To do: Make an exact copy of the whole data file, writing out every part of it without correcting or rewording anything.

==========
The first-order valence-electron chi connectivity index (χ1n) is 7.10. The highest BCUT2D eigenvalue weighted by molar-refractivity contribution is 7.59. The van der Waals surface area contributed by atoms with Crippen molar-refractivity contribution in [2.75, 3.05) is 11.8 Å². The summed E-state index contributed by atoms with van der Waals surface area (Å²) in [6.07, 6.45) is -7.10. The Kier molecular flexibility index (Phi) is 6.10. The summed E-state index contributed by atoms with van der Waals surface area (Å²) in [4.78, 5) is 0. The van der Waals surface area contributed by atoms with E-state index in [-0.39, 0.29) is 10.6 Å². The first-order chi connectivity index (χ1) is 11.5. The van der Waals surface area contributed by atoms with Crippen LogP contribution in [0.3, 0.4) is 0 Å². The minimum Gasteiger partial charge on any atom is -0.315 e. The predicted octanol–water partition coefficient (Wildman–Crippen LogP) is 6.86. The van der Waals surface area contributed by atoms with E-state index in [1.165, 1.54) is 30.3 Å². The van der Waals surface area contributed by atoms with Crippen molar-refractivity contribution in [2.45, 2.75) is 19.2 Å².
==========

The first-order valence-electron chi connectivity index (χ1n) is 7.10. The highest BCUT2D eigenvalue weighted by molar-refractivity contribution is 7.59. The van der Waals surface area contributed by atoms with Crippen molar-refractivity contribution in [2.75, 3.05) is 11.8 Å². The summed E-state index contributed by atoms with van der Waals surface area (Å²) in [6.07, 6.45) is -7.10. The Kier molecular flexibility index (Phi) is 6.10. The summed E-state index contributed by atoms with van der Waals surface area (Å²) in [4.78, 5) is 0. The van der Waals surface area contributed by atoms with E-state index in [-0.39, 0.29) is 10.6 Å². The first-order chi connectivity index (χ1) is 11.5. The van der Waals surface area contributed by atoms with Crippen LogP contribution in [0.3, 0.4) is 0 Å². The minimum Gasteiger partial charge on any atom is -0.315 e. The predicted octanol–water partition coefficient (Wildman–Crippen LogP) is 6.86. The van der Waals surface area contributed by atoms with E-state index in [1.165, 1.54) is 30.3 Å². The van der Waals surface area contributed by atoms with Crippen molar-refractivity contribution in [2.45, 2.75) is 19.2 Å².